34. https://www.gema.de/fileadmin/user_upload/Musiknutzer/Tarife/Tarife_vra/tarif_vr_od8_e.pdf.

35. https://www.gema.de/fileadmin/user_upload/Musiknutzer/Tarife/Tarife_vra/tarif_vr_od9_e.pdf.

36. https://www.gema.de/youtube.

37. Keller, 2011, pp. 147 ff.

38. https://support.google.com/youtube/answer/2797370?hl=en.

39. https://www.youtube.com/watch?v=9bZkp7q19f0.

40. https://www.youtube.com/watch?v=8vJiSSAMNWw.

41. https://www.facebook.com/GEMAdialog.

42. https://twitter.com/GEMAdialog.

43. http://en.wikipedia.org/wiki/Computer-mediated_communication.

44. In May 2014 a lawsuit that tried to exclude music publishers from GEMA was rejected at the regional court in Munich; see http://irights.info/artikel/gema-musikverlage-lg-berlin-bruno-kramm/23352.

45. https://de.wikipedia.org/wiki/GEMA-freie_Musik#GEMA-Vermutung.

46. https://www.c3s.cc/en/.

47. http://www.spiegel.de/international/zeitgeist/new-gema-fees-threaten-to-stifle-famous-berlin-club-scene-a-850151.html.

48. As a summary of general GEMA criticism the English techdirt article “How GEMA Is (Still) The Worst ‘Collective Rights’ Organization In The World” mentions most of the points in a polemic way; see https://www.techdirt.com/articles/20130425/17042522839/how-gema-is-still-worst-collective-rights-organization-world.shtml.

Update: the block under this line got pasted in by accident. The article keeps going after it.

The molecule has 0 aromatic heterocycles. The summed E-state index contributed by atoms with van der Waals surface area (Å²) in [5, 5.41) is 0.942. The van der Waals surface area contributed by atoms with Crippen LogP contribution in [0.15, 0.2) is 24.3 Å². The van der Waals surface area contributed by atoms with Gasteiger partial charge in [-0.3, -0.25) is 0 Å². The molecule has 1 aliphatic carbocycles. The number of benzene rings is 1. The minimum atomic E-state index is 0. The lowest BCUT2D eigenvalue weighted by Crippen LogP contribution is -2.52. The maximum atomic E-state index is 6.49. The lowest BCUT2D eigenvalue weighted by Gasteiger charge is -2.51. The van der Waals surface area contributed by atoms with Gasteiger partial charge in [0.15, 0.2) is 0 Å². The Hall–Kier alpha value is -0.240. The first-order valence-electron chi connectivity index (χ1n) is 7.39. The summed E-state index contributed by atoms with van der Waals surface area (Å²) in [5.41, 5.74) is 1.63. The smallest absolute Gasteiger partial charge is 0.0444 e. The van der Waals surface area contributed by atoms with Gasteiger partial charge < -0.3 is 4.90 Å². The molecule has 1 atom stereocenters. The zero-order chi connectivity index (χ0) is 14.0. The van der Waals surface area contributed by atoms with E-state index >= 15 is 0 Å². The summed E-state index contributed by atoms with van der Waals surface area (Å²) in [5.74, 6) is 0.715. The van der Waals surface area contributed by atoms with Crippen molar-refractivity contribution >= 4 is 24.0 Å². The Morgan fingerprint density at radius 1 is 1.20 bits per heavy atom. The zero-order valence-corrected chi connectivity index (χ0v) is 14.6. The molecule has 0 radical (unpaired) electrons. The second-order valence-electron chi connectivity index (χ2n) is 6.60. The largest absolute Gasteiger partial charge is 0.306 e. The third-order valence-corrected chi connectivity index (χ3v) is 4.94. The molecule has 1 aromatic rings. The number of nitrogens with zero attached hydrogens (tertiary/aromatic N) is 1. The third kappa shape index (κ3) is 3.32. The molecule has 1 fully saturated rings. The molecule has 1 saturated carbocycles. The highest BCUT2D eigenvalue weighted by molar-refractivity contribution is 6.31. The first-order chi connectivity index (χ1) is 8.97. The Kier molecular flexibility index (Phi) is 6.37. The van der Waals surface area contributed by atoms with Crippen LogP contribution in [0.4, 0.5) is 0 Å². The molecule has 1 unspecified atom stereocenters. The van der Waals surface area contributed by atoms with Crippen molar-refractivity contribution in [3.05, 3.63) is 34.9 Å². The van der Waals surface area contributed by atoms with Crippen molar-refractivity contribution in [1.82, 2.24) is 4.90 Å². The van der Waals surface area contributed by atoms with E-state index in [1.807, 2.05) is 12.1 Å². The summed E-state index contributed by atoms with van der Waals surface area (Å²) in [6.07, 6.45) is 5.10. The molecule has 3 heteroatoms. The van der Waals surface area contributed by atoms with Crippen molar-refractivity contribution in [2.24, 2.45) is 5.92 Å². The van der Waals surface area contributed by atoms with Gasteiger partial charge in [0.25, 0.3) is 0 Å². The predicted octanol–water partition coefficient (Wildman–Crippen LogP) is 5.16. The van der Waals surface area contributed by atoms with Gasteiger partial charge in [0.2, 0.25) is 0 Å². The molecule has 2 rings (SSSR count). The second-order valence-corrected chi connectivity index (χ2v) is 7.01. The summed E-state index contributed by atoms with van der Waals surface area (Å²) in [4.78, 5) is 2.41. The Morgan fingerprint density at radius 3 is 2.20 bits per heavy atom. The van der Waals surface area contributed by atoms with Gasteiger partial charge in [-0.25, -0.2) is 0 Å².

49. Foucault, 1977b, pp. 96 ff.

50. https://www.techdirt.com/articles/20140226/10241226356/german-court-tells-youtube-to-change-content-blocked-notice-after-gemas-complains-about-its-hurt-feelings.shtml.

51. https://www.gema.de/presse/pressemitteilungen/presse-details/article/statement-zum-bildde-artikel-gema-schaltet-auf-dem-maidan-die-kameras-ab.html.

52. Foucault, 1977a, 1977b.

53. http://www.br.de/radio/bayern2/sendungen/zuendfunk/regener_interview100.html.

54. For GEMA’s image campaign see http://www.klonblog.com/2012/04/16/musik-ist-uns-was-wert-gema-erobert-werbemarkt/ and new communication strategy http://www.musikmarkt.de/Aktuell/News/GEMA-entwickelt-neue-Kommunikationsstrategie.

55. Foucault, 1977b, pp. 96 ff.

56. Nonhoff, 2010, p. 300.

 

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Editorial history

Received 9 September 2014; accepted 10 September 2014.


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This paper is licensed under a Creative Commons Attribution-ShareAlike 4.0 International License.

“This video is not available in Germany”: Online discourses on the German collecting society GEMA and YouTube
by Philip Stade.
First Monday, Volume 19, Number 10 - 6 October 2014
https://firstmonday.org/ojs/index.php/fm/article/view/5548/4127
doi: http://dx.doi.org/10.5210/fm.v19i10.5548